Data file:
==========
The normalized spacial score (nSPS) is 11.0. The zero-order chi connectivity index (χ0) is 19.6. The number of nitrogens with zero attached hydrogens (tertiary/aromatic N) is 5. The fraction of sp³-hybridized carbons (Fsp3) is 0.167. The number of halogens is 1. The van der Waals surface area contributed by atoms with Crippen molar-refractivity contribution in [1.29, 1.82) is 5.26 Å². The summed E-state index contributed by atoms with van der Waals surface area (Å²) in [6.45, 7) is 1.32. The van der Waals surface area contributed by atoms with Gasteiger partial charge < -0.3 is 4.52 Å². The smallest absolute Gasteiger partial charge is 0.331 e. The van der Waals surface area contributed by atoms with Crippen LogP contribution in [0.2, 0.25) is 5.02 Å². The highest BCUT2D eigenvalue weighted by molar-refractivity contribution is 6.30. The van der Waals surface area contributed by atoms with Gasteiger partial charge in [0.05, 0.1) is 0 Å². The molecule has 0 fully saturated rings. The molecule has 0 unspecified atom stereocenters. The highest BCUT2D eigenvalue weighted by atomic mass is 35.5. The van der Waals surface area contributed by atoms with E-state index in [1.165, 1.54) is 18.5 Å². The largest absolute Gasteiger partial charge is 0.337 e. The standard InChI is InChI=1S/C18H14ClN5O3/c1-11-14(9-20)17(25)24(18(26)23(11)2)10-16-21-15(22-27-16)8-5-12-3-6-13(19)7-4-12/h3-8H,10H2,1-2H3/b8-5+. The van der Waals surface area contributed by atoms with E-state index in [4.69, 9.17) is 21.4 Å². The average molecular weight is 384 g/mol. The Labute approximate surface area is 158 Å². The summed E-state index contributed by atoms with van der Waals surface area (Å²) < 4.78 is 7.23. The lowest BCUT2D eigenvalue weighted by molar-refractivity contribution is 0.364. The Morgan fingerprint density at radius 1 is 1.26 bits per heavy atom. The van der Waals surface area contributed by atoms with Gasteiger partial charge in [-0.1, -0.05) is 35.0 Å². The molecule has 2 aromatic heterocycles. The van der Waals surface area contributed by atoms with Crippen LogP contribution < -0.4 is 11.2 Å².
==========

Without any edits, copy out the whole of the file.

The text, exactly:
The normalized spacial score (nSPS) is 11.0. The zero-order chi connectivity index (χ0) is 19.6. The number of nitrogens with zero attached hydrogens (tertiary/aromatic N) is 5. The fraction of sp³-hybridized carbons (Fsp3) is 0.167. The number of halogens is 1. The van der Waals surface area contributed by atoms with Crippen molar-refractivity contribution in [1.29, 1.82) is 5.26 Å². The summed E-state index contributed by atoms with van der Waals surface area (Å²) in [6.45, 7) is 1.32. The van der Waals surface area contributed by atoms with Gasteiger partial charge < -0.3 is 4.52 Å². The smallest absolute Gasteiger partial charge is 0.331 e. The van der Waals surface area contributed by atoms with Crippen LogP contribution in [0.2, 0.25) is 5.02 Å². The highest BCUT2D eigenvalue weighted by molar-refractivity contribution is 6.30. The van der Waals surface area contributed by atoms with Gasteiger partial charge in [0.05, 0.1) is 0 Å². The molecule has 0 fully saturated rings. The molecule has 0 unspecified atom stereocenters. The highest BCUT2D eigenvalue weighted by atomic mass is 35.5. The van der Waals surface area contributed by atoms with E-state index in [1.165, 1.54) is 18.5 Å². The largest absolute Gasteiger partial charge is 0.337 e. The standard InChI is InChI=1S/C18H14ClN5O3/c1-11-14(9-20)17(25)24(18(26)23(11)2)10-16-21-15(22-27-16)8-5-12-3-6-13(19)7-4-12/h3-8H,10H2,1-2H3/b8-5+. The van der Waals surface area contributed by atoms with E-state index in [4.69, 9.17) is 21.4 Å². The average molecular weight is 384 g/mol. The Labute approximate surface area is 158 Å². The summed E-state index contributed by atoms with van der Waals surface area (Å²) < 4.78 is 7.23. The lowest BCUT2D eigenvalue weighted by molar-refractivity contribution is 0.364. The Morgan fingerprint density at radius 1 is 1.26 bits per heavy atom. The van der Waals surface area contributed by atoms with Gasteiger partial charge in [-0.1, -0.05) is 35.0 Å². The molecule has 2 aromatic heterocycles. The van der Waals surface area contributed by atoms with Crippen LogP contribution < -0.4 is 11.2 Å².